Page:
Unmissable is Hello Living’s Hello Washington at 618 Washington Avenue, the newly-minted – and sold out – condo building from the kawaii-monikered condo building franchise. Nearby, Hello Townhouses, eight single-family townhouses (from the same developers), promise – via a sign across a low yellow brick industrial building – to appear soon at the corner of Underhill and Pacific. The Washington at 35 Underhill Avenue, in the vanguard when it was built in 2005, is a sizeable condominium residence with underground parking, balconies and impressively tall widows.
Art Café in Prospect Heights.
Dean Street restaurant represents the Prospect Heights side on the map, yet its gastropub ambience blends perfectly with essential new Crown Heights. Art Café, an art gallery-café-bar-performance space that occupies a corner across from the triangle, features a colorful spray-painted mural on its front and signs advertising a full calendar of local music, art and performance events. The side room of the establishment, run by textile artist and clothing designer Jimi Gureje since 2001, is open to the outdoors in warm weather.
There’s the colorful Natty Garden plant store; it’s been here for years, but somehow it seems remarkable that the neighborhood has spared a pair of sizeable empty lots for storing bags of topsoil. Next door, the Prospect Heights Beer Works would be right at home in Greenpoint, Gowanus, or any place with a certain civilized pioneer spirit.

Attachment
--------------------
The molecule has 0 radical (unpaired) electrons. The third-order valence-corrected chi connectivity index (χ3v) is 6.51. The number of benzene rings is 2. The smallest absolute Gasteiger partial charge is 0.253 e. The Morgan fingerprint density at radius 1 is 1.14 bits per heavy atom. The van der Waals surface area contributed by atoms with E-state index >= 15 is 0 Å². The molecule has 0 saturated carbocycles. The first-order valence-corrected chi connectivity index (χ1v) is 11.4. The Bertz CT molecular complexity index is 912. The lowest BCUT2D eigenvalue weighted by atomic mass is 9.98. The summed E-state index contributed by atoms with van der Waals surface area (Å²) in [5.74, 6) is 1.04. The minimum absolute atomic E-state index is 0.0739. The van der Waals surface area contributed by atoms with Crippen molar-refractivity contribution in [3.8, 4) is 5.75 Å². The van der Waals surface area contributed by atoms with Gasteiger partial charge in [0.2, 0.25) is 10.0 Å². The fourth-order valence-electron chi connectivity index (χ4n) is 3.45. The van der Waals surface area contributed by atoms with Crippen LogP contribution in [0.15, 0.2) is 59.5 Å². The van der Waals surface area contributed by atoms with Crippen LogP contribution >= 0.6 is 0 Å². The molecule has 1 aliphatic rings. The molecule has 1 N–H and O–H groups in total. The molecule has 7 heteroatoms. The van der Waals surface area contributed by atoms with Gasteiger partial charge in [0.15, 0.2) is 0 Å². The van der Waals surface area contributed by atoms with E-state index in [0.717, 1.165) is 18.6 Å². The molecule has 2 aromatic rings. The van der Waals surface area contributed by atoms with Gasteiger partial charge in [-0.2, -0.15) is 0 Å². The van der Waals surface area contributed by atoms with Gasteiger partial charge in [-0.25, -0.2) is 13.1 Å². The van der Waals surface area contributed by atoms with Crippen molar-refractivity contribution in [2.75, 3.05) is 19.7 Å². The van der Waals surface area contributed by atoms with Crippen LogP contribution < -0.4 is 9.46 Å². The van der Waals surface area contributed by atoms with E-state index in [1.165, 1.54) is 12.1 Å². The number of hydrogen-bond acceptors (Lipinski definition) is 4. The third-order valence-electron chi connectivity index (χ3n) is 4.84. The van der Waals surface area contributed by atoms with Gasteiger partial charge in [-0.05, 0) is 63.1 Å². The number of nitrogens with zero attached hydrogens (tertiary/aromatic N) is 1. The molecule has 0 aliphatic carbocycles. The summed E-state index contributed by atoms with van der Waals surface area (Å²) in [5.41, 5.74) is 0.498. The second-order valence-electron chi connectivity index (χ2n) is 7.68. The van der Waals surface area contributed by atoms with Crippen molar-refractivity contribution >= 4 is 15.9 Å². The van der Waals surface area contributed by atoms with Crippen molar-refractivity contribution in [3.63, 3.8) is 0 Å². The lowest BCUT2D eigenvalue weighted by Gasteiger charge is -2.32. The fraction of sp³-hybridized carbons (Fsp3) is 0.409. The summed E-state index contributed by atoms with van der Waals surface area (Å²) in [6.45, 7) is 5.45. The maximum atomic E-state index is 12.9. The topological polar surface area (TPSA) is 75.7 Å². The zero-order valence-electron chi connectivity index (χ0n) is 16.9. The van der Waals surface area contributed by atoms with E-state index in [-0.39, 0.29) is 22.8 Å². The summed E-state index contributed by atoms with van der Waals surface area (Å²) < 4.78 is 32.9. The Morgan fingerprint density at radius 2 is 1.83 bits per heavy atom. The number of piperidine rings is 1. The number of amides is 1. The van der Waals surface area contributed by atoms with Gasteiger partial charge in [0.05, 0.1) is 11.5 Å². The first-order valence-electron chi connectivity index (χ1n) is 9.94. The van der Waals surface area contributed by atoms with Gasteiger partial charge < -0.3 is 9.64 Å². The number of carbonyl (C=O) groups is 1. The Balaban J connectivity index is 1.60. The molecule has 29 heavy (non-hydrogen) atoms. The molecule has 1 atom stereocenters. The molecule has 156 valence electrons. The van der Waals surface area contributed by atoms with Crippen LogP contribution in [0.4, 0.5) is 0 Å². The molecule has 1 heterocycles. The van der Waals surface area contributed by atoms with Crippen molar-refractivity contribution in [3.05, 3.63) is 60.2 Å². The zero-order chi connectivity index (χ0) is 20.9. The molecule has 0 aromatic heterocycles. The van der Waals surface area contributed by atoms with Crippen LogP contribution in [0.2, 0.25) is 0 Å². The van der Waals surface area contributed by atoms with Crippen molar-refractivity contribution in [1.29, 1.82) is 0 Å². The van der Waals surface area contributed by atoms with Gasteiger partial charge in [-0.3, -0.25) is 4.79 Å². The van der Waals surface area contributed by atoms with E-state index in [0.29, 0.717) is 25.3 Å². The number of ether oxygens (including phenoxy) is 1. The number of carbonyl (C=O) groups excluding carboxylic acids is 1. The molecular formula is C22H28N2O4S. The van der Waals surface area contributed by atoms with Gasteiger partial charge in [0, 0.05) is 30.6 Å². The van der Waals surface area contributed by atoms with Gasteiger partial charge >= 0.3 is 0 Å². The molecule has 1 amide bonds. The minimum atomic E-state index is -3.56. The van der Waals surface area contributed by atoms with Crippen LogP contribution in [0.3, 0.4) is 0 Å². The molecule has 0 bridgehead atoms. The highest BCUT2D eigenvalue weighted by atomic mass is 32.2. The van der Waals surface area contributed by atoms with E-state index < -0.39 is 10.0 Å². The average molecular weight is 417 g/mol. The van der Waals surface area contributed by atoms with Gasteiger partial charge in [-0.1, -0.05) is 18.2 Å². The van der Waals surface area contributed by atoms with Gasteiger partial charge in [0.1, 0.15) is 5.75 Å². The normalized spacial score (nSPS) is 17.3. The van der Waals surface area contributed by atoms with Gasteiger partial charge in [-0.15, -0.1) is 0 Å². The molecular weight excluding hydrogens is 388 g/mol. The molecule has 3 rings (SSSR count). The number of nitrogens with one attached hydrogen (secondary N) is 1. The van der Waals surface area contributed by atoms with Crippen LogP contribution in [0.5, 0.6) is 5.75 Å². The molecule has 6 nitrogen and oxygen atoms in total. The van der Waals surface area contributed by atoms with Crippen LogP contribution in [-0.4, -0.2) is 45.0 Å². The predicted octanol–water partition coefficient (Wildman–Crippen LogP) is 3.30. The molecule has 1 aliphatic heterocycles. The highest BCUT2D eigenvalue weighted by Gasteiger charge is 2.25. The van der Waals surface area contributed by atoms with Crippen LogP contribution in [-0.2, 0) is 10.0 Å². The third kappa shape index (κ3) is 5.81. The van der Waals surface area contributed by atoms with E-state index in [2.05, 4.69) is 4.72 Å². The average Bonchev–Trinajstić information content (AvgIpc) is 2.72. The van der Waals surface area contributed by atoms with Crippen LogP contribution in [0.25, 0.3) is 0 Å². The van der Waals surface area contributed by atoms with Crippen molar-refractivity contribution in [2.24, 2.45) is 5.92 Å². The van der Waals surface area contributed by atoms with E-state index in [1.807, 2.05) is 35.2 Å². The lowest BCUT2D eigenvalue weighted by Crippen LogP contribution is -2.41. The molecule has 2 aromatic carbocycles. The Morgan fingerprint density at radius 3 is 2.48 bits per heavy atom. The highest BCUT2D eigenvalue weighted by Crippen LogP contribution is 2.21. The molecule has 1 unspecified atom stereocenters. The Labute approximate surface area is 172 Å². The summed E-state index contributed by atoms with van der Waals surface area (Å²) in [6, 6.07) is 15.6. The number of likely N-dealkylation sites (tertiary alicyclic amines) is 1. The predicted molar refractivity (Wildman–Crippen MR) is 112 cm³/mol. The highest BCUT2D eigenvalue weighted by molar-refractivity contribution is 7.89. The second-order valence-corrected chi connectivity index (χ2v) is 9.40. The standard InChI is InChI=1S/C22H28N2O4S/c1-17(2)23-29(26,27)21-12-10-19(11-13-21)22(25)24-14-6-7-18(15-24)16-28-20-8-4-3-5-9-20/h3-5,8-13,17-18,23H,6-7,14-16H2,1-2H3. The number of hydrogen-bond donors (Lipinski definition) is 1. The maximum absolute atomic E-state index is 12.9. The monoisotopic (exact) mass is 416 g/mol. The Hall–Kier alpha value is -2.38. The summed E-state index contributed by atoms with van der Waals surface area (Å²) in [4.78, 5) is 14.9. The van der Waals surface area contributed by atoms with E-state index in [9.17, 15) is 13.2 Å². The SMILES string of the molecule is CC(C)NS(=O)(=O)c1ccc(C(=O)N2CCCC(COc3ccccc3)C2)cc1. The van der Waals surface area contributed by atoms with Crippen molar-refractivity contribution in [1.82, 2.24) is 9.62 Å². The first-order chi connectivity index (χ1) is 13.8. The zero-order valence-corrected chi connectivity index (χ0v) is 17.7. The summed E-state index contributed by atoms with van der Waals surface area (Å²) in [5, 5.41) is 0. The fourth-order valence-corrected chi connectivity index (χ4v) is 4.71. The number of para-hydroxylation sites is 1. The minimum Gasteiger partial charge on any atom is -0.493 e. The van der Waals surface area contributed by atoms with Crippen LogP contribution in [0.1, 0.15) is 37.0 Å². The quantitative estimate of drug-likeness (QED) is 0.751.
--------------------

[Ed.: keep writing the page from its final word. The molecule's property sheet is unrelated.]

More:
Image: Betty Tsang via flickr.
Across Atlantic on the Clinton Hill side, popular destination bar Hot Bird is tucked into a former auto-body shop; its fringe location among the area’s remaining tire and muffler shops works to its advantage, giving it cool-garage cachet. Just up this leafy block of Clinton Avenue, a historic four-story white-stone townhouse at number 507, renovated by the principals of WeDesign, sold for $2.9 million in 2014.
Berg’n beer and food hall
Vibe: The first few times you cross Lowry Triangle will probably involve just getting from one neighborhood to the adjacent one. At some point you’ll notice, “hey, there’s something really cool about this area–I could live here.” Then you look around and see the dizzying number options for doing just that. Old brick row house, the perfect fixer upper? Pristine glass-walled duplex in a modern boutique apartment? Big two bedroom with a deck in a new-ish building with parking in the basement? Converted warehouse? Gracious historic pre-war converted church? Pricy new-construction townhouse? You can see them all from where you’re standing.
Drawbacks: It’s neither fish nor fowl, though in the shadow of both, so if you crave the iconic heart of any of the adjacent neighborhoods–a Clinton Hill or Prospect Heights brownstone on a quiet historic block, a classic co-op overlooking Grand Army Plaza, or a hip Crown Heights apartment for a (still somewhat lower) Crown Heights price, you’ll have to walk a few blocks in one or another direction. Atlantic Avenue isn’t going to get any prettier or any quieter. And you have to cross it to get to the closest subway (which, to be fair, is pretty close). And, of course, Pacific Park, the multi-ring circus formerly known as Atlantic Yards, is, along with so much else, going to be just a stone’s throw away. Someday.